The stranger Hobbit’s face grew even more set.  “Turning brother against brother?  If Lotho were still here he’d have a good deal to answer for!”

            Dodi’s face had gone pale.  He leaned forward to warn, “You can’t call the Chief by his real name!  His Big Men will come and haul you off to the Lockholes, and you’ll never come home again!”

            But the gentlehobbit was shaking his head.  “No, they won’t—they’ve been driven out of the Shire, most of them.  There may be a few hiding in the woods here and there, but that’s all.”  He leaned forward to catch his pony’s trailing reins into his finely gloved hands.  “And if you see any Men at all in the Shire, all you have to do is send word to the Mayor’s office or the Thain, and someone will be dispatched to see to them.  Merry and Pippin have made it plain that they will not allow any outsiders to lord it over the people of the Shire, and especially not as long as the real King has returned.”

            He attempted to mount his pony, but found he could not lift himself up properly in the stirrup.  He closed his eyes again as he fought to keep his balance.  “Too soon,” he murmured.  At last he opened them again and looked apologetically at the two children, and addressed himself to the lass.  “I’m sorry, but I find I may need to impose upon your family’s hospitality briefly.  Do you think your parents would mind if I rested in your home for a brief while before I resume my journey back to Bywater?”

            “I suspect it will be all right, although we can’t give you any sort of a proper meal.”

            His laugh was rather bitter.  “You don’t have to worry about that—I’m not truly up to eating any sort of proper meal right now, I find.  And you said you’d found a squirrel’s cache?”

            He helped them empty out the store of nuts, and spotted a second cache on their way home.  “I rather hate robbing the squirrel, although I know they tend to be rather scatterbrained creatures who forget where they hid many of their stores before the winter is over anyway,” he commented as he saw the last few nuts into the pillow slip Carnelian had been using to gather the food into.  He might look tired, but his fingers were as dexterous as were those of the children.

            As they were walking together back to the farm followed by the pony, the lass asked, “Then it’s true—the Thain’s son has come back?  Everyone was certain he was dead by now.”

            “Not for want of trying,” he muttered.  “Oh, yes, Peregrin Took has returned,” he said more loudly.  “As has Meriadoc Brandybuck.  And the two of them are intent on seeing the Shire restored to our own folk.”

            “And we don’t have to worry about the Big Men any more?” Dodi asked a bit anxiously.

            The stranger shook his head.  “No—I doubt any of Lotho’s Ruffians will want to face down Merry and Pippin.  They were furious when we found Lotho had erected a gate at the end of the Brandywine Bridge and was setting up huge lists of silly rules to lord it over the Shire.  Will Whitfoot’s already let me know that the Shiriffs are to be reduced to the proper number of twelve again, also; although a few who’ve been dismissed already seemed to want to argue about it.”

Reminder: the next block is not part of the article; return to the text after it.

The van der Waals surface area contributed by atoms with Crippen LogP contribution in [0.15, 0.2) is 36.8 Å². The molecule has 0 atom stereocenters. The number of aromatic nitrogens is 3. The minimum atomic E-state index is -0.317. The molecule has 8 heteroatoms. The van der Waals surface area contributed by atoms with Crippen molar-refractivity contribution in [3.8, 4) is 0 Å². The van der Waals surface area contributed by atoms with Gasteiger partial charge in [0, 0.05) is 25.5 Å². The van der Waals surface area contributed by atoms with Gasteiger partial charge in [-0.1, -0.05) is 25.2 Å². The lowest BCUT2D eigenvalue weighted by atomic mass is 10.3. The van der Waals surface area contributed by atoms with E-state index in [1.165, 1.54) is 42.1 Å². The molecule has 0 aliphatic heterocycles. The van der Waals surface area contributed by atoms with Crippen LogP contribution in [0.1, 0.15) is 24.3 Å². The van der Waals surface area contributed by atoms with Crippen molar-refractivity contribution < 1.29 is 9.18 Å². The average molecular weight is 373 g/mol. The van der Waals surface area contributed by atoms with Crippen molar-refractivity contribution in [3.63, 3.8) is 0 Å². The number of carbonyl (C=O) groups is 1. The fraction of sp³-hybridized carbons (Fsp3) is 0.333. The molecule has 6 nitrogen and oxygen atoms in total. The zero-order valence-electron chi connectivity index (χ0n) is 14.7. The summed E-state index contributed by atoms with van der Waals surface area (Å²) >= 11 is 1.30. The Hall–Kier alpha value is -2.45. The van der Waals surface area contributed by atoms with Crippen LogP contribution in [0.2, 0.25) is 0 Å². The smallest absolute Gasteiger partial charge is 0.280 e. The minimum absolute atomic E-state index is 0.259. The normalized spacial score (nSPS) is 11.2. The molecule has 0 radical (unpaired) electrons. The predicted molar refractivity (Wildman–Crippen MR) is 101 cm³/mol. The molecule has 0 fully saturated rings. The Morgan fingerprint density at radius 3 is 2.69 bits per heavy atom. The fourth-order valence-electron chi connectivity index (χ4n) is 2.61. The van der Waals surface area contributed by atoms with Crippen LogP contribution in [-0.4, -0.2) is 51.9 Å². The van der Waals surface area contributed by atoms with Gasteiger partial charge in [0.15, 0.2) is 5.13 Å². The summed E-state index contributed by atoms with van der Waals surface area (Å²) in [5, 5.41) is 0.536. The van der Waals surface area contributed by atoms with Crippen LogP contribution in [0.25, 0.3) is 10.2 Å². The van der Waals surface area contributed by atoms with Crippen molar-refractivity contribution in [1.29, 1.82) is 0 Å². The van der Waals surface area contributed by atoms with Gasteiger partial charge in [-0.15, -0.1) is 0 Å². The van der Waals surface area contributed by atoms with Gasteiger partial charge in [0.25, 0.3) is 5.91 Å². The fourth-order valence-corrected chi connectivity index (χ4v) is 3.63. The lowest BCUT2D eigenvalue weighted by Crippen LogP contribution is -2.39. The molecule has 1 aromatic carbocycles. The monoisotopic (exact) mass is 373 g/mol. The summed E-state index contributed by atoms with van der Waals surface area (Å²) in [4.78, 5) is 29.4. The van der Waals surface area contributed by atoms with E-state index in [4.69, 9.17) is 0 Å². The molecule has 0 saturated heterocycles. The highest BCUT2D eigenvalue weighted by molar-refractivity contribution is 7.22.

Soon enough they were back at the Delver’s house.  Their dad came out of the byre, a pitchfork in his hands, staring warily at the Hobbit who walked with his children.  “It’s all right, Da!” Dodi said, skipping ahead of his sister with his nearly full bag lifted to show his father.  “He helped us, and we have lots now!  And he says the Big Men are almost all gone!”

            Still, if it hadn’t been for the fact their helper was standing there shivering with the cold in spite of the warmth of his garb and the presence of that fine pony of his, Carnelian was certain neither of their parents would have allowed him on the place.  But his lips were looking a mite blue, and as she stepped out of the farmstead’s hole their mother gave a cry of alarm and in a moment had their visitor by the shoulder, shepherding him into the relative warmth of the kitchen, where she settled him into the rocking chair in the corner, sending Carnelian off to fetch the rug from the foot of the big bed to wrap around him.   Dodi had remained outside to help his father see to the pony’s comfort, leading the fine animal into the byre where their missing milk cow had been stabled, divesting it of its beautiful tack, and rubbing it down with twists of straw, seeing the manger filled with hay (that at least they had in plenty) and the bucket with clean water.  Their father then shouldered the large bag and the tooled saddlebags and carried them into the hole, settling them into the corner by the door to the nearly empty first larder.

            Mummy was plying their guest with a hot cup of tea.  “I’m sorry as there’s no milk to go with it,” she said.

            He nodded his understanding, although his pale lips were a thin line.  “They took your cow?”

            “Well, someone did,” she answered with an anxious glance toward her husband.  “She was taken in the middle of the night during the summer.”

            “We think Uncle Otis took her, really,” Dodi volunteered, although his mother had gone pale and was shaking her head in warning.

            The stranger sighed, noting the wordless concern shown by their mum.  “I understand—truly I do.  It’s all really too bad, what happened while we were gone.  But we’re working to set things right.  Although it doesn’t appear that the Big Men cut down all of your trees as they did elsewhere.”

            “No,” Dad said, “the Big Men didn’t come here themselves.  But Otis saw to it as the Gatherers and Sharers came ’round more’n our fair share, I’m thinkin’.”  He drew another chair from the table and set it opposite the stranger.  “So, you was one of them as left the Shire through the Old Forest, was you?  You that Sam Gamgee as we’ve heard tell of?”